Councilmember Katherine Jordan, whose Second District includes Jackson Ward, said opponents were not looking to prevent BHC’s project, but rather to have it include some homeownership options such as those envisioned with Miller and Stallings’ proposal, which called for more than 100 homes with a mix of rental and for-sale units.
“They’re not trying to kill the whole plan,” Jordan said, referring to BHC’s proposal. “They just want a portion of the plan they helped create to rebuild homeownership in Jackson Ward.”
With Miller and Stalling’s prior plan calling for more units, Jordan maintained that there was enough allowable density for BHC to add or work in some for-sale units with its 87 apartments. But she said she was told that doing so would be too expensive or otherwise impossible.
“They could do this,” Jordan said of BHC. “At every juncture when the community asked if they could adjust some of the programming … the answer was no.”
Earlier in the meeting, Lynn McAteer, a vice president with BHC, said the nonprofit had engaged the community for over a year about its proposal, which she described as meeting the density sought when the land was rezoned.
“Better Housing Coalition has worked diligently to put forth a high-quality affordable housing development,” McAteer said. “We have respected the architecture of Jackson Ward, and we have met consistently with the community since last February.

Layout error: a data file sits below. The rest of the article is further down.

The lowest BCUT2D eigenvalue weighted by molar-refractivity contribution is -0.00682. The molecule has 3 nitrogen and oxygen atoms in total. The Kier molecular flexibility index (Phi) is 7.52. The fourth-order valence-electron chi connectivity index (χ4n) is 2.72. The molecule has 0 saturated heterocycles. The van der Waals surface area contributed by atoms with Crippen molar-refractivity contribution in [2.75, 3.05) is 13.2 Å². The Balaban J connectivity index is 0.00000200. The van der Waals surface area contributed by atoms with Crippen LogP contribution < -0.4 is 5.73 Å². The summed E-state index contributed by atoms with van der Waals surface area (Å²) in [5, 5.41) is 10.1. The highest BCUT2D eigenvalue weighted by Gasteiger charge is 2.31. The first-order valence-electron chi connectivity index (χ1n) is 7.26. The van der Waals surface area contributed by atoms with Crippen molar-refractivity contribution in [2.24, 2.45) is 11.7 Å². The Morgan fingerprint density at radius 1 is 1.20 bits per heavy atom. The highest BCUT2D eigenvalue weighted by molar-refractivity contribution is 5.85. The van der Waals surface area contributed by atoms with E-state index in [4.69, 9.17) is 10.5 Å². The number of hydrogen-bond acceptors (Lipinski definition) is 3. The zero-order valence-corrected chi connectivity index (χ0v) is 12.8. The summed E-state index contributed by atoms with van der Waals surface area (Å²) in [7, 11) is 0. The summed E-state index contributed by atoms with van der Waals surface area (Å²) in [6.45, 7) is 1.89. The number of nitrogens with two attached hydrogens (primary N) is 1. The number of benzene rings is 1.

“While I appreciate their objections to more rental housing,” she said, “it is allowed by right, and this little title issue should’ve been cleared up by the city in 2007 when that rezoning occurred.”
Housing advocates and other speakers voiced support for the project, which also was well-received by a majority of councilmembers, who stressed a need for more housing options in the city and to meet that demand across all of its districts.
“There is clearly an urgent and pressing need for quality affordable housing in our city, and that’s been articulated as a priority for residents, for the administration and certainly for this council,” President Cynthia Newbille said.